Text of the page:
The United States was prepared to go slightly beyond its previous position on the draft accord. It originally wanted to limit the deal to drugs covering AIDS, tuberculosis, malaria and similar epidemics. But then it also agreed to cover other mainly tropical diseases of concern to the very poorest countries. All other WTO members, reported the Financial Times, said that they could accept a more vague formula based on a declaration by ministers in Qatar, which referred to the serious public health problems of developing countries.
Two members of the World Bank -- managing director Mamphela Ramphele and chief economist Nicholas Stern -- argued in favor of relaxing the rules on generic-drug production in developing nations. Easing the rules for selected diseases such as AIDS, malaria and tuberculosis is not enough, they said in a March 1 opinion article in the New York Times.
"Developing countries see them as a retreat from the rich countries' promises that trade talks would address their needs," they commented. Moreover, half the premature deaths in poor countries are from non-infectious causes such as heart attacks and cancer. "Does a child dying of leukemia have less right to low-cost medicine than a child with AIDS?" they asked.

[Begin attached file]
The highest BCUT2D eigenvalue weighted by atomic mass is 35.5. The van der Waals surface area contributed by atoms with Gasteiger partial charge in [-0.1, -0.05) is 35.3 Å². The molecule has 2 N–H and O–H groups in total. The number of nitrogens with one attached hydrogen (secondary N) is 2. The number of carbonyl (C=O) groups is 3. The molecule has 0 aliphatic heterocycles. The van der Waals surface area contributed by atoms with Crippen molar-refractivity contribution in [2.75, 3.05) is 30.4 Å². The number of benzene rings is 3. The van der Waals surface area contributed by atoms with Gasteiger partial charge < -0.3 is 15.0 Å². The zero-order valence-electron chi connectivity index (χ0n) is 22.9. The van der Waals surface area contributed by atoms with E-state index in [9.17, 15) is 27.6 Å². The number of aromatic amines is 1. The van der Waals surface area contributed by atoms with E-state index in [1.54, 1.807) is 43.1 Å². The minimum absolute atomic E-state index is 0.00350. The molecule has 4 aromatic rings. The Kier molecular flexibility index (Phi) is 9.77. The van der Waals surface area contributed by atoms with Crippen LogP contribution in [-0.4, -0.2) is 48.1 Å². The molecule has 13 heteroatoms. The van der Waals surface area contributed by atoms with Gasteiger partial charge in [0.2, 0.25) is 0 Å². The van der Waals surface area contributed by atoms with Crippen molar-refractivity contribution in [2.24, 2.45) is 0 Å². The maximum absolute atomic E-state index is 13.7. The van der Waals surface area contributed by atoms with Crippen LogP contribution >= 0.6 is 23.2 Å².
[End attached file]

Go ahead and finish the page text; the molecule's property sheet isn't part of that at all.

John Sulston, founding director of the Wellcome Trust Sanger Institute and co-winner of the Nobel Prize in medicine in 2002, argued that most of the reasons given by companies against allowing generic production of their patented drugs are baseless. Writing in the British daily Guardian on Feb. 18, Sulston said that drug firms won't lose profits since poor countries are such small markets anyway.
Regarding fears that Third World generics will end up being exported to rich countries, Sulston argued that the more-lucrative markets are highly regulated and thus harder to crack. Nor is there validity to the concerns that generics will mean lower profits and less research-and-development money for new drugs, he said. Research is expensive, Sulston acknowledged. But he pointed out that large pharmaceutical companies spend only about 15% of their budget on R & D.
The conflict between property rights and health was examined in an essay by Philippe Cullet, lecturer in law at the University of London. In an article in the January issue of the journal International Affairs, Cullet observed that the question of access to medicines is a central issue in any consideration of the human right to health.